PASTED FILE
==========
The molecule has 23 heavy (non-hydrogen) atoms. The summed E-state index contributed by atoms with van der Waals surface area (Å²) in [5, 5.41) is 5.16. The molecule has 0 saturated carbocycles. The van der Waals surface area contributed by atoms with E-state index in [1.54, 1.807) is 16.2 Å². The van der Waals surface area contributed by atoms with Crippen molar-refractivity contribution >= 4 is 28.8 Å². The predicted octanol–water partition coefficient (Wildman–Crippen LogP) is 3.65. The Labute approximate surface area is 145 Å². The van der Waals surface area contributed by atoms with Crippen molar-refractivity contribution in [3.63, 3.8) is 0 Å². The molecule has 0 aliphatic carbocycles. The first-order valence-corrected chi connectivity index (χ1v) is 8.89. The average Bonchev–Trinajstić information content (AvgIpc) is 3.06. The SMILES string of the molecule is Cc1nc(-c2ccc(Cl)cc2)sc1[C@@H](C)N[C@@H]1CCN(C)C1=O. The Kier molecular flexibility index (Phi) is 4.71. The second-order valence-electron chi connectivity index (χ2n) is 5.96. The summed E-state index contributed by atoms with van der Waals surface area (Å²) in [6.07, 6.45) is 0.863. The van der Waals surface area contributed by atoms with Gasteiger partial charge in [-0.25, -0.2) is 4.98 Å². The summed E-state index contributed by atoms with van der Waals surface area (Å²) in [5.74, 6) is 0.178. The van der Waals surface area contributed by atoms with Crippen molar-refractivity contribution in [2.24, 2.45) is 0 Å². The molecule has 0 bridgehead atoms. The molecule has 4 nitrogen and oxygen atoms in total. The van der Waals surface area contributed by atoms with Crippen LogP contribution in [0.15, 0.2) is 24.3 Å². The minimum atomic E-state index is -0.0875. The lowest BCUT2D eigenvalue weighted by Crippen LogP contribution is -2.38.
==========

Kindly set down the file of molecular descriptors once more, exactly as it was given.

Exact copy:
The molecule has 23 heavy (non-hydrogen) atoms. The summed E-state index contributed by atoms with van der Waals surface area (Å²) in [5, 5.41) is 5.16. The molecule has 0 saturated carbocycles. The van der Waals surface area contributed by atoms with E-state index in [1.54, 1.807) is 16.2 Å². The van der Waals surface area contributed by atoms with Crippen molar-refractivity contribution >= 4 is 28.8 Å². The predicted octanol–water partition coefficient (Wildman–Crippen LogP) is 3.65. The Labute approximate surface area is 145 Å². The van der Waals surface area contributed by atoms with Crippen molar-refractivity contribution in [3.63, 3.8) is 0 Å². The molecule has 0 aliphatic carbocycles. The first-order valence-corrected chi connectivity index (χ1v) is 8.89. The average Bonchev–Trinajstić information content (AvgIpc) is 3.06. The SMILES string of the molecule is Cc1nc(-c2ccc(Cl)cc2)sc1[C@@H](C)N[C@@H]1CCN(C)C1=O. The Kier molecular flexibility index (Phi) is 4.71. The second-order valence-electron chi connectivity index (χ2n) is 5.96. The summed E-state index contributed by atoms with van der Waals surface area (Å²) in [6.07, 6.45) is 0.863. The van der Waals surface area contributed by atoms with Gasteiger partial charge in [-0.25, -0.2) is 4.98 Å². The summed E-state index contributed by atoms with van der Waals surface area (Å²) in [5.74, 6) is 0.178. The van der Waals surface area contributed by atoms with Crippen molar-refractivity contribution in [2.24, 2.45) is 0 Å². The molecule has 0 bridgehead atoms. The molecule has 4 nitrogen and oxygen atoms in total. The van der Waals surface area contributed by atoms with Crippen LogP contribution in [0.15, 0.2) is 24.3 Å². The minimum atomic E-state index is -0.0875. The lowest BCUT2D eigenvalue weighted by Crippen LogP contribution is -2.38.